order that naturally expired at the end of one year.  CSED agrees
that if the custody order was temporary, Rita is entitled to child
support reimbursement after the date of its expiration. [Fn. 14]
          Yet there is little evidence to support Rita's claim that
the order was temporary.  Rita bases her argument for the temporary
nature of the order on the judge's handwritten comment that he is
granting the motion "because the mother consents to the child
living with the father, at least for one year."  But this sentence
is best understood as an explanation of the court's rationale in
granting the change in custody rather than as a limitation on the
length of that change.  Moreover, the judge's handwritten addition
at the end of the order clearly indicates that, barring an
affirmative action by Rita to move to modify the order, the change
in custody would become permanent: "This order is subject to review
upon a motion by Rita Bennett within one year of the date of this
order." (Emphasis added.)  Therefore, under the terms of the
custody order, de jure custody did not revert back to Rita until
she moved to modify the order in July 1998. 
          Because Rita did not have de jure custody of Alec from 
July 1997 to June 1998, she is barred from collecting child care
reimbursement for that time period. [Fn. 15] 
     B.   It Was Error to Grant a Retroactive Child Support Award
to Albert for the Year He Had De Jure Physical Custody of Alec but
Rita Had De Facto Physical Custody.

          Although Rita is barred from receiving child support for
the time before she moved for de jure custody, it was nonetheless
error for the court to retroactively grant Albert child support for
that same time period.
          The commentary to Civil Rule 90.3 cautions courts to
consider "all relevant factors" when retroactively establishing
child support awards for a time period where no order currently
exists. [Fn. 16]  Child support awards, by their very definition,
are intended to benefit the child, not provide a windfall to a
parent. [Fn. 17]  Awarding child support to a parent who has
relinquished de facto custody and no longer provides any financial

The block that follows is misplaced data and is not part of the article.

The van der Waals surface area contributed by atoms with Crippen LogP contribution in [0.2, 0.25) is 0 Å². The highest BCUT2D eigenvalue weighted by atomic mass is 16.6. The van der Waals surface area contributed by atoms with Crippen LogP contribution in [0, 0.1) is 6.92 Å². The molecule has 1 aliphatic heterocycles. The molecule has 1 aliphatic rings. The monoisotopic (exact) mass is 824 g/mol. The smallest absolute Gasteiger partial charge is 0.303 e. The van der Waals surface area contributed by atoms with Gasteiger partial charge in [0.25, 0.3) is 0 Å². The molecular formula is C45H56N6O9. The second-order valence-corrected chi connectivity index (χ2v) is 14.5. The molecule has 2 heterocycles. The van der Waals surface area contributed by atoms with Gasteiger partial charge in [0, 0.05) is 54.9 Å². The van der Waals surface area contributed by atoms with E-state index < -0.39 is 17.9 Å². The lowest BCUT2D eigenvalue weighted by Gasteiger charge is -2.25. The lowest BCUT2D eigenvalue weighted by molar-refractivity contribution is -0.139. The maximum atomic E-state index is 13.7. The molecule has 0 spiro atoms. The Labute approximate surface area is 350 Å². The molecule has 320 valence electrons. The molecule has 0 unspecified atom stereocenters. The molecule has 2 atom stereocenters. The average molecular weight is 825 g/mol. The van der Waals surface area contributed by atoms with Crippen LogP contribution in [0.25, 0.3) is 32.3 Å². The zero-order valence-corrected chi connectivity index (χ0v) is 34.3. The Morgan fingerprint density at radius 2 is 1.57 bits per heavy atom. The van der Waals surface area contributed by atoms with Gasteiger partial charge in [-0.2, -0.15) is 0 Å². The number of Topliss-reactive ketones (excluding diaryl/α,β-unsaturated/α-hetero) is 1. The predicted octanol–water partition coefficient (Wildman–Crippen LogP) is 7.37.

support to the child does not further the purposes of the child
support rule. [Fn. 18]  
          Here, Albert ceased to provide any financial support for
Alec after Alec left his custody in July 1997.  Rita provided the
sole support for Alec during the time that she had de facto
custody.  Given that the trial court was aware of these circum-

stances, it was an abuse of discretion to retroactively award
Albert child support for this time period. [Fn. 19] 
          Child support awards should be based on custody orders. 
If parents do not follow the custody order, they bear the burden of
notifying the court of the change and applying for the appropriate
modifications. [Fn. 20]
          Because Rita did not move to modify the custody order
until a year after Alec came to live with her, she is barred from
receiving child care reimbursement for that year.  However, Rita
should not have to pay child support to Albert for the time when he
no longer had de facto physical custody of Alec and she was
providing sole financial support for Alec's welfare.   
          We therefore AFFIRM the superior court's denial of Rita's
reimbursement claim but REVERSE the superior court's retroactive
award of child support to Albert for the time that Albert had de
jure custody but Rita had de facto custody. 


Footnote 1:

     910 P.2d 590, 595 (Alaska 1996).

Footnote 2:

          The second child turned eighteen in 1996 before the
events leading to this lawsuit took place.  Her custody and child
support are not at issue in this appeal.

Footnote 3:

     There is a terminology problem in this case that stems from
the fact that "legal custody" has two meanings.  In one sense